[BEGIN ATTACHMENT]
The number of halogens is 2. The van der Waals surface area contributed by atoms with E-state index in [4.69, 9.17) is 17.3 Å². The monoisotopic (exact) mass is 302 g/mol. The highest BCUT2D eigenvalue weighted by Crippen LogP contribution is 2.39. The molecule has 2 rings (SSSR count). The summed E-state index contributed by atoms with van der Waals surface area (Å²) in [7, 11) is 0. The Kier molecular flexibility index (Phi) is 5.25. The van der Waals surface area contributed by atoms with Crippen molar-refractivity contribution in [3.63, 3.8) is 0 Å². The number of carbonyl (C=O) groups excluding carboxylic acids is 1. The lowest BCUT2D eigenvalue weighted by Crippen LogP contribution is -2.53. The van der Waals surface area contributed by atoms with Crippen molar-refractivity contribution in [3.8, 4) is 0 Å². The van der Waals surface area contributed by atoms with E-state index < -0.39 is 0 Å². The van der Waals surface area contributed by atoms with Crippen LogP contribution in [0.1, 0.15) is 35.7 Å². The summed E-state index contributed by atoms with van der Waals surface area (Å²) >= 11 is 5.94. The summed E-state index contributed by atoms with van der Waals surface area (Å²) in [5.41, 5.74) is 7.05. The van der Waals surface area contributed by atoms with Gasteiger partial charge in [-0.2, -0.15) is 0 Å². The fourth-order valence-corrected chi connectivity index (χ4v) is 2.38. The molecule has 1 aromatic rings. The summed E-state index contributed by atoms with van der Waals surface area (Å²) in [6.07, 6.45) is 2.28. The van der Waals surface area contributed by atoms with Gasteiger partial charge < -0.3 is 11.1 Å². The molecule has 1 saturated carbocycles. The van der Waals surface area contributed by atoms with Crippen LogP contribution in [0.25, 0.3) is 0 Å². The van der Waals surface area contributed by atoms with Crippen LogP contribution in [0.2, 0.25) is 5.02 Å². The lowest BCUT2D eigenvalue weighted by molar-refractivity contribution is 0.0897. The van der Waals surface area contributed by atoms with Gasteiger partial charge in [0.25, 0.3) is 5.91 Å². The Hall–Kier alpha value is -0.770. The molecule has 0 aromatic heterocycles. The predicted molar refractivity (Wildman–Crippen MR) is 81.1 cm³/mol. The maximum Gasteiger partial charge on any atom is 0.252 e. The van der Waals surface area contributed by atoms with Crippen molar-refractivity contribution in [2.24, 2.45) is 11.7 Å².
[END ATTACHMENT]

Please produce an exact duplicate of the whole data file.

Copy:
The number of halogens is 2. The van der Waals surface area contributed by atoms with E-state index in [4.69, 9.17) is 17.3 Å². The monoisotopic (exact) mass is 302 g/mol. The highest BCUT2D eigenvalue weighted by Crippen LogP contribution is 2.39. The molecule has 2 rings (SSSR count). The summed E-state index contributed by atoms with van der Waals surface area (Å²) in [7, 11) is 0. The Kier molecular flexibility index (Phi) is 5.25. The van der Waals surface area contributed by atoms with Crippen molar-refractivity contribution in [3.63, 3.8) is 0 Å². The number of carbonyl (C=O) groups excluding carboxylic acids is 1. The lowest BCUT2D eigenvalue weighted by Crippen LogP contribution is -2.53. The van der Waals surface area contributed by atoms with Crippen molar-refractivity contribution in [3.8, 4) is 0 Å². The van der Waals surface area contributed by atoms with E-state index < -0.39 is 0 Å². The van der Waals surface area contributed by atoms with Crippen LogP contribution in [0.1, 0.15) is 35.7 Å². The summed E-state index contributed by atoms with van der Waals surface area (Å²) >= 11 is 5.94. The summed E-state index contributed by atoms with van der Waals surface area (Å²) in [5.41, 5.74) is 7.05. The van der Waals surface area contributed by atoms with Gasteiger partial charge in [-0.2, -0.15) is 0 Å². The fourth-order valence-corrected chi connectivity index (χ4v) is 2.38. The molecule has 1 aromatic rings. The summed E-state index contributed by atoms with van der Waals surface area (Å²) in [6.07, 6.45) is 2.28. The van der Waals surface area contributed by atoms with Gasteiger partial charge < -0.3 is 11.1 Å². The molecule has 1 saturated carbocycles. The van der Waals surface area contributed by atoms with Crippen LogP contribution in [0.25, 0.3) is 0 Å². The van der Waals surface area contributed by atoms with Crippen LogP contribution in [0.2, 0.25) is 5.02 Å². The lowest BCUT2D eigenvalue weighted by molar-refractivity contribution is 0.0897. The van der Waals surface area contributed by atoms with Gasteiger partial charge in [0.25, 0.3) is 5.91 Å². The Hall–Kier alpha value is -0.770. The molecule has 0 aromatic heterocycles. The predicted molar refractivity (Wildman–Crippen MR) is 81.1 cm³/mol. The maximum Gasteiger partial charge on any atom is 0.252 e. The van der Waals surface area contributed by atoms with Crippen molar-refractivity contribution in [2.24, 2.45) is 11.7 Å².